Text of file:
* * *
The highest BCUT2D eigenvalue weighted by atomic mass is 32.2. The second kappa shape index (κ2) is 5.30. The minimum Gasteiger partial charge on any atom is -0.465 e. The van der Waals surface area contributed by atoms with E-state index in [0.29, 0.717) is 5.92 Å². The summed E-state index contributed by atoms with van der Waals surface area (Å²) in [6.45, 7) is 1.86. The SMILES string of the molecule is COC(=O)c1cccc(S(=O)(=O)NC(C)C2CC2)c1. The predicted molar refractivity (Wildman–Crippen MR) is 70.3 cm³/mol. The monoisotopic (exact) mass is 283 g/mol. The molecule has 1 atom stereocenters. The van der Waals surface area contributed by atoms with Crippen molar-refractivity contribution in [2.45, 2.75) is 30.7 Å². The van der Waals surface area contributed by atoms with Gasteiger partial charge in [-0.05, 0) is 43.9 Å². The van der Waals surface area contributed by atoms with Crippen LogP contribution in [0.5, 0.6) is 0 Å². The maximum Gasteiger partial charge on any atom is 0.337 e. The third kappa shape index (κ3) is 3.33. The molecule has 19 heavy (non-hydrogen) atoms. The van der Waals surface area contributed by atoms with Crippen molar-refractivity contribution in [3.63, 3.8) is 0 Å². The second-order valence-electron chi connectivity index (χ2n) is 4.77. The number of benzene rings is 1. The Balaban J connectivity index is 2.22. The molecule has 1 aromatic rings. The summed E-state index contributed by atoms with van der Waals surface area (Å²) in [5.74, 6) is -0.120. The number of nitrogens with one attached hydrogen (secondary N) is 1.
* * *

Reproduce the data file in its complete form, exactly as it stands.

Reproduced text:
The highest BCUT2D eigenvalue weighted by atomic mass is 32.2. The second kappa shape index (κ2) is 5.30. The minimum Gasteiger partial charge on any atom is -0.465 e. The van der Waals surface area contributed by atoms with E-state index in [0.29, 0.717) is 5.92 Å². The summed E-state index contributed by atoms with van der Waals surface area (Å²) in [6.45, 7) is 1.86. The SMILES string of the molecule is COC(=O)c1cccc(S(=O)(=O)NC(C)C2CC2)c1. The predicted molar refractivity (Wildman–Crippen MR) is 70.3 cm³/mol. The monoisotopic (exact) mass is 283 g/mol. The molecule has 1 atom stereocenters. The van der Waals surface area contributed by atoms with Crippen molar-refractivity contribution in [2.45, 2.75) is 30.7 Å². The van der Waals surface area contributed by atoms with Gasteiger partial charge in [-0.05, 0) is 43.9 Å². The van der Waals surface area contributed by atoms with Crippen LogP contribution in [0.5, 0.6) is 0 Å². The maximum Gasteiger partial charge on any atom is 0.337 e. The third kappa shape index (κ3) is 3.33. The molecule has 19 heavy (non-hydrogen) atoms. The van der Waals surface area contributed by atoms with Crippen molar-refractivity contribution in [3.63, 3.8) is 0 Å². The second-order valence-electron chi connectivity index (χ2n) is 4.77. The number of benzene rings is 1. The Balaban J connectivity index is 2.22. The molecule has 1 aromatic rings. The summed E-state index contributed by atoms with van der Waals surface area (Å²) in [5.74, 6) is -0.120. The number of nitrogens with one attached hydrogen (secondary N) is 1.